Combining solid level design and responsive, easy-to-learn controls with levels and music based directly on the film, Virgin Interactive really hit it out of the park with this one. To be fair all the Disney platformers on the Genesis were really good. but I think Aladdin was the best of the bunch.

There was also a version of Aladdin for Super Nintendo, but the levels seemed drawn out and repetitive to me, so I never enjoyed it as much.

#1 Kingdom Hearts (PS2)

tt_lic_0Disney showed that it’s not messing around with its characters with Kingdom Hearts, a mash-up of Final Fantasy and classic Disney characters. Taking characters like Peter Pan, Goofy, Tarzan and even Jack Skellington and putting them into a role-playing game? For years I wrote this one off as a bad idea, but when I finally played it, it blew my socks off.

Kingdom Hearts takes you to Disney locations from films like Alice in Wonderland and Hercules and does it with such class and charm that the result is overwhelmingly joyous. I got to see some of my favorite childhood icons rubbing elbows with Cloud Strife and Squall Leonhart, and that alone is worth the price of admission. Top that off with a surprisingly deep and enjoyable action-RPG, and you’ve got a uniquely well done concept.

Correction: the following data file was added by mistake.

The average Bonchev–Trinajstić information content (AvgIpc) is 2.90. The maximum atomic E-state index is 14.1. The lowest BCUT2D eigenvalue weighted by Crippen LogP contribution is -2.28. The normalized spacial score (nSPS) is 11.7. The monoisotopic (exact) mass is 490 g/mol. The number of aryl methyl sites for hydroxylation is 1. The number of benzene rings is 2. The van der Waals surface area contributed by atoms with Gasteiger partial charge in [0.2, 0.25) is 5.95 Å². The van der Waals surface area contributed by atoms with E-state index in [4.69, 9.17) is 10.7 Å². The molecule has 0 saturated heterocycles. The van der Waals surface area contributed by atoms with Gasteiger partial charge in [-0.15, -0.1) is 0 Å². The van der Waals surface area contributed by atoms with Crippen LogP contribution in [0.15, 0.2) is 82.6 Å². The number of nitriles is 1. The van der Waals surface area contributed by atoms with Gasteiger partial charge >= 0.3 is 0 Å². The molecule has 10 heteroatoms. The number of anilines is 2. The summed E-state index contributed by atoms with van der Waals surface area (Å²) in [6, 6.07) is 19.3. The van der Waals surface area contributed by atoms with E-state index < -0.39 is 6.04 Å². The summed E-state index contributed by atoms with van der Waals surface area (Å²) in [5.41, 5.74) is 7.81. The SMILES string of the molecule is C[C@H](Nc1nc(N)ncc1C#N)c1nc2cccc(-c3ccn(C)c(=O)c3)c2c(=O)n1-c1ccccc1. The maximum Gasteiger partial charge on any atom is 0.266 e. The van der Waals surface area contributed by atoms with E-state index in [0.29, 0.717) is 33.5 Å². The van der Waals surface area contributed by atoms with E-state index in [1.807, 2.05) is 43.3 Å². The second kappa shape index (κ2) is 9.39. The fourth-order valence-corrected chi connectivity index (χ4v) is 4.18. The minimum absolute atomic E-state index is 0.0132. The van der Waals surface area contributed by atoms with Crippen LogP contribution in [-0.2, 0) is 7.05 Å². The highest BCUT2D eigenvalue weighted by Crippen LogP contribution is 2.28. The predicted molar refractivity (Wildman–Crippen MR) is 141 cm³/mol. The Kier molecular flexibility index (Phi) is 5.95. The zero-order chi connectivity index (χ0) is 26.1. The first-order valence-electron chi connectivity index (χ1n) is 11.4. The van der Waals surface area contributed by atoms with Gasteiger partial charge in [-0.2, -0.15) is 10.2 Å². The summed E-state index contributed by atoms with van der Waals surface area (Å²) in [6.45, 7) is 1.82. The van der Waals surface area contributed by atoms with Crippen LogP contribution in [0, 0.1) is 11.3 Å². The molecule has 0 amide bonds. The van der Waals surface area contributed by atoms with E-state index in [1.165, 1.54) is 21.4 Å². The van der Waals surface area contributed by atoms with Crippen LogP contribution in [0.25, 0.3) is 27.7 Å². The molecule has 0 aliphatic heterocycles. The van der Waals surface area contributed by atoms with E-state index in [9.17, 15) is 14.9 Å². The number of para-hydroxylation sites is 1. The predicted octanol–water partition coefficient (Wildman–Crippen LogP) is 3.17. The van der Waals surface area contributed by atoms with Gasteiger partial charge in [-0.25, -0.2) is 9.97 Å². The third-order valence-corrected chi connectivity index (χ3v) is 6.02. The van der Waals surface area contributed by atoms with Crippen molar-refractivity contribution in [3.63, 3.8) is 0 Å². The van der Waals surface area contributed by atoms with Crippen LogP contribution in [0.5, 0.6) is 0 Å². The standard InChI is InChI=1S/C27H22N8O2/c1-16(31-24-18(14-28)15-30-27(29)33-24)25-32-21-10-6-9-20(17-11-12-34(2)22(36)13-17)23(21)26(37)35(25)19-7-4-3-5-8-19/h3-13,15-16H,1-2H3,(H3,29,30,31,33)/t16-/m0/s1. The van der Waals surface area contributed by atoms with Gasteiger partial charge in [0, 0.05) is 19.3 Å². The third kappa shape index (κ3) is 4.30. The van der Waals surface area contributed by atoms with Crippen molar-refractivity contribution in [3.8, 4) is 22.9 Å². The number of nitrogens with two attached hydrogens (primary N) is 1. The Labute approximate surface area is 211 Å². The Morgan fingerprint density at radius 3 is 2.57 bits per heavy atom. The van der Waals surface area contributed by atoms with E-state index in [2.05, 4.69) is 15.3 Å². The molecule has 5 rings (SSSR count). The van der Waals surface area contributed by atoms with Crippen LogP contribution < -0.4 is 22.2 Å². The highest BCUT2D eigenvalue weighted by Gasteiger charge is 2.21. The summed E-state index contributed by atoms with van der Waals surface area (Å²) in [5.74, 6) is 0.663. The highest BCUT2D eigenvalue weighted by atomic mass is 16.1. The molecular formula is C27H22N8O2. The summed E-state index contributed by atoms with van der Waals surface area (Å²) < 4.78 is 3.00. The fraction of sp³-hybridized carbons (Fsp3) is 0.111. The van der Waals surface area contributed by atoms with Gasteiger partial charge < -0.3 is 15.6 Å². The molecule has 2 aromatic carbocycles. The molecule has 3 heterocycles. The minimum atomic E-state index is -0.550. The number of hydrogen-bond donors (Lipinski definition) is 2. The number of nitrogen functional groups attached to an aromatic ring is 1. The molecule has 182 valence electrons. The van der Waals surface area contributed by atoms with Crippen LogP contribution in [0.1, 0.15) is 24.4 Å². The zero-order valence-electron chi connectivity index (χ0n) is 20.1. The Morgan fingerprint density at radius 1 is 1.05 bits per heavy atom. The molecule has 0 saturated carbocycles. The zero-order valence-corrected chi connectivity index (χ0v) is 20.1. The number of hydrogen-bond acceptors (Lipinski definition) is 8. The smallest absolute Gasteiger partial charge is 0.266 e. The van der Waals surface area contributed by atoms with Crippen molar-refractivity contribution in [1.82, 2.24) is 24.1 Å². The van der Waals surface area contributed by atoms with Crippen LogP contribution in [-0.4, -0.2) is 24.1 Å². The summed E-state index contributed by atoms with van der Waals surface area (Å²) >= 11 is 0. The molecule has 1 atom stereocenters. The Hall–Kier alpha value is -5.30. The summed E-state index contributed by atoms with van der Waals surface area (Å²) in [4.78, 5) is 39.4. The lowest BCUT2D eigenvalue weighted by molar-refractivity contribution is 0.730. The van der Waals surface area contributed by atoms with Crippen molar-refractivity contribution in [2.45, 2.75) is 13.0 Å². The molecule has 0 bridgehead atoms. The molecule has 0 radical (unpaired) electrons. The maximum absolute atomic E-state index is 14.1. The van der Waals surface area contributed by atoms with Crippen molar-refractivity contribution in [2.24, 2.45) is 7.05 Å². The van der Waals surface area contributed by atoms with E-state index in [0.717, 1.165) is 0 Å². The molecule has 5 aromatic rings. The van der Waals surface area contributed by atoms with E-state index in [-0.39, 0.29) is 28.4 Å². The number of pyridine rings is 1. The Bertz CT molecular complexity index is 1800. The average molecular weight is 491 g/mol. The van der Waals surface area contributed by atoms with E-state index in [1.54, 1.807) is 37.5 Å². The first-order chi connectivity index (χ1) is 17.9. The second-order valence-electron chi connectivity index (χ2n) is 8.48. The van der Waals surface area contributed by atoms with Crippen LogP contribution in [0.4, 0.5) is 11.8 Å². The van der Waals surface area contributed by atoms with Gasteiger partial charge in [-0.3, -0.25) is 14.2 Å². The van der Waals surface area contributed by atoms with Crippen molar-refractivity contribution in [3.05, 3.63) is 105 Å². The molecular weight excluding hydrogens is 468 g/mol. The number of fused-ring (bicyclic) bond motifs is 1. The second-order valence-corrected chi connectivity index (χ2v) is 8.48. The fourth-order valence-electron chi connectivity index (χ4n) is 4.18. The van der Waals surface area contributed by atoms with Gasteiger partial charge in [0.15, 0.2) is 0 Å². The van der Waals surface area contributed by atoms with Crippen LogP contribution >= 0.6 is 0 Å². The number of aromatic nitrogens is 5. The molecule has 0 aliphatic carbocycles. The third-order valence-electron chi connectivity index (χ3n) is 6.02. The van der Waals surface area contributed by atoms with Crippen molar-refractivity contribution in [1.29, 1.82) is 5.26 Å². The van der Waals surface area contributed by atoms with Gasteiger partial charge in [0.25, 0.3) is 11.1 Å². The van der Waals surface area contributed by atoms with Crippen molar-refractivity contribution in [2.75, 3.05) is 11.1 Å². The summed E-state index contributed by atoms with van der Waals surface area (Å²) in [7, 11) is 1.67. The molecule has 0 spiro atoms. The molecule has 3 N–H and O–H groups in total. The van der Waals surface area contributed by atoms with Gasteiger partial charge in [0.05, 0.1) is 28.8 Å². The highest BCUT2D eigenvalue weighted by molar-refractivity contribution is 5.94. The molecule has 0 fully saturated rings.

And those are my top two licensed games from Disney. Be sure to come back next time, when I look at my Top Two Actors Who played a Live-Action Mario!

Rampage Is a Dinosaur Game, End of Story

rampageRecently, my co-worker Tyler wrote an article claiming that the NES classic Rampage is not actually a dinosaur game. He bases this idea on the fact that the dinosaur character, Lizzie, started out as a human that swam in a toxic lake, so therefore she’s not a real dinosaur.

My co-worker is an idiot. Rampage is clearly a dinosaur game.

[Read more…]

E.V.O.: Search for Eden Did Dinos Before They Were Cool

EVO2Strictly speaking, E.V.O. Search For Eden isn’t a dinosaur game — the game allows you to play as all kinds of creatures. Still, there are few titles that utilized dinosaurs as well as this under-appreciated SNES gem.

Some games let you control a character or two; E.V.O. puts you in control of life itself. A mystical manifestation of the Earth named Gaia (like in Captain Planet, but with less Whoopi Goldberg)  guides you through a plot that covers more than a billion years. During that time, you slowly influence the development of all biological life.

But some dark force is trying to screw with Earth’s evolutionary development (and it’s probably not creationists, because they haven’t evolved yet). You must stop this evil influence, save the Earth, evolve into a complex life form, and eventually join Gaia in Eden.

No pressure.

[Read more…]

Rampage Isn’t a Dinosaur Game: The Monsters in Rampage Were Apparently People

Rampage MonstersRecently, I was trying to make a mental list of dinosaur-themed video games, and a friend suggested Rampage as a nice fit on such a list. I was inclined to agree until another friend challenged its dino-game status.